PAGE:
Pokémon Go’s AR+ mode, available exclusively for iOS 11-compatible devices, is a feature that sounds a lot more minimal than it is. But in practice, Pokémon Go’s enhanced augmented reality capabilities are a fun addition to catching Pokémon — as long as you don’t mind looking more than a little weird when using them in public.
AR+ mode makes use of Apple’s ARKit, which allows for more authentic, dynamic applications of the technology. After updating to the latest version of the game, a pop-up appears to alert players on iOS to the feature; it’s checked off by default if they don’t choose otherwise on the pop-up.
With help from iPhone owner and Polygon Comics Editor Susana Polo, I enabled AR+ and went monster hunting. There’s another step to the process once you’re actually facing down a Pokémon, which is switching the augmented reality on. That’s only necessary if you normally have it off, which I tend to do, since that makes catching Pokémon easier.
The buffed-up features are immediately obvious in a Pokémon battle. First off, the game asks you to look down at a flat surface to actually look for the wild Pokémon in a rustling bush. But he main attraction of AR+ is that you can then actually approach or step back from a Pokémon, and the game will reflect your position accordingly. I closed in on a tiny Sentret and watched it get bigger and bigger on the screen, to occasionally hilarious effect. Certain Pokémon just don’t look all that great up close — no offense to Sentret.
The Pokémon also responds to where you are in relation to them. A bubble appears above their head as a gauge of their awareness and fear. If the bubble fills to the top with red, that means the Pokémon’s about to run away from you. Sentret was especially anxious, with its gauge filling up quickly. What that meant for me was that I had to slowly stalk around my office like a fool, trying not to move too fast and send the Pokémon running.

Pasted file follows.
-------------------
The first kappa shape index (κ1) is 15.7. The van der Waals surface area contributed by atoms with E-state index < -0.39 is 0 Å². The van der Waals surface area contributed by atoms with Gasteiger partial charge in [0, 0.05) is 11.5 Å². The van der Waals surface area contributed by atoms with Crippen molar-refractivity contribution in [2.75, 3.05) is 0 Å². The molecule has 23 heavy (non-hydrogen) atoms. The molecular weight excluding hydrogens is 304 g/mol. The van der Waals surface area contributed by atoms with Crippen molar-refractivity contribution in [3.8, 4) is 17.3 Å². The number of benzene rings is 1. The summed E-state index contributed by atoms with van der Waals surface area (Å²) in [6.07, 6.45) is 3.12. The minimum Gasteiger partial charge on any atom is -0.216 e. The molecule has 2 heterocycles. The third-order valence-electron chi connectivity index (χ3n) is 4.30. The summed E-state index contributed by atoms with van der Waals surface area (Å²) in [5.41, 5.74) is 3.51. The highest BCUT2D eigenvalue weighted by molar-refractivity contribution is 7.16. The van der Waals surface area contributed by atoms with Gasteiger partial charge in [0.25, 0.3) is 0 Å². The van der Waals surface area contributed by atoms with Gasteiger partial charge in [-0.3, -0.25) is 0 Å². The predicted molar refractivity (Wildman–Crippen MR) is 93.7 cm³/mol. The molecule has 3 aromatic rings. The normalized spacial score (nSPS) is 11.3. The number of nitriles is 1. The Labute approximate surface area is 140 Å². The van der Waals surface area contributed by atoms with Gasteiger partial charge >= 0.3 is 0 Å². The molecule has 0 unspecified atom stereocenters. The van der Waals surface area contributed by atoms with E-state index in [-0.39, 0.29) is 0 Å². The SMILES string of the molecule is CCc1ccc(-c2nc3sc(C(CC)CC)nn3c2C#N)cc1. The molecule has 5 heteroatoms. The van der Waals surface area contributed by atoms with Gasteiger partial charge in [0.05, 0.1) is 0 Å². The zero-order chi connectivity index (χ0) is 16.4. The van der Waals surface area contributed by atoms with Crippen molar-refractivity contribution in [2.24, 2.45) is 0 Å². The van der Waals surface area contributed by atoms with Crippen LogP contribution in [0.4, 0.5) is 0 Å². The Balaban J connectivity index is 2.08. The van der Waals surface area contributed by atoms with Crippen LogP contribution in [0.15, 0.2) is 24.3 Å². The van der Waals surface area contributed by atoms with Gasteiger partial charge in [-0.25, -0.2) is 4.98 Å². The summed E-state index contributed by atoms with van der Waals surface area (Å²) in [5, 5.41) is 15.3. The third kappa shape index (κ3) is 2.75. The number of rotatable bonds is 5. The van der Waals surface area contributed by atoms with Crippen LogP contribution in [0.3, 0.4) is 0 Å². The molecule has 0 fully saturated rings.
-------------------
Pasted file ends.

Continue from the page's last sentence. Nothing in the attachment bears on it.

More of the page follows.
That’s the double-edged sword of Pokémon Go’s brand of AR: I became so enthralled by the spatial awareness and so beholden to that gauge that I forgot where I was or how I looked to anyone who didn’t know that I was playing. When the new feature is activated, Pokémon Go doesn’t follow its usual walk-and-stop cadence; it becomes a lot more active.
I felt more like an actual Pokémon trainer than ever before as a result. But as soon as I realized that, uh, everyone who sits near me was staring in incredulity, I realized that the world may not quite be ready for actual Pokémon hunting. AR+ seems suited to one of two things: empty areas or places where there’s no reason to feel any shame.
And if you’re not as self-conscious in any circumstance, then the mode’s biggest problem may not impact you whatsoever. If anything, AR+ has taught me that maybe I should stop caring so much about what people think of me. Maybe.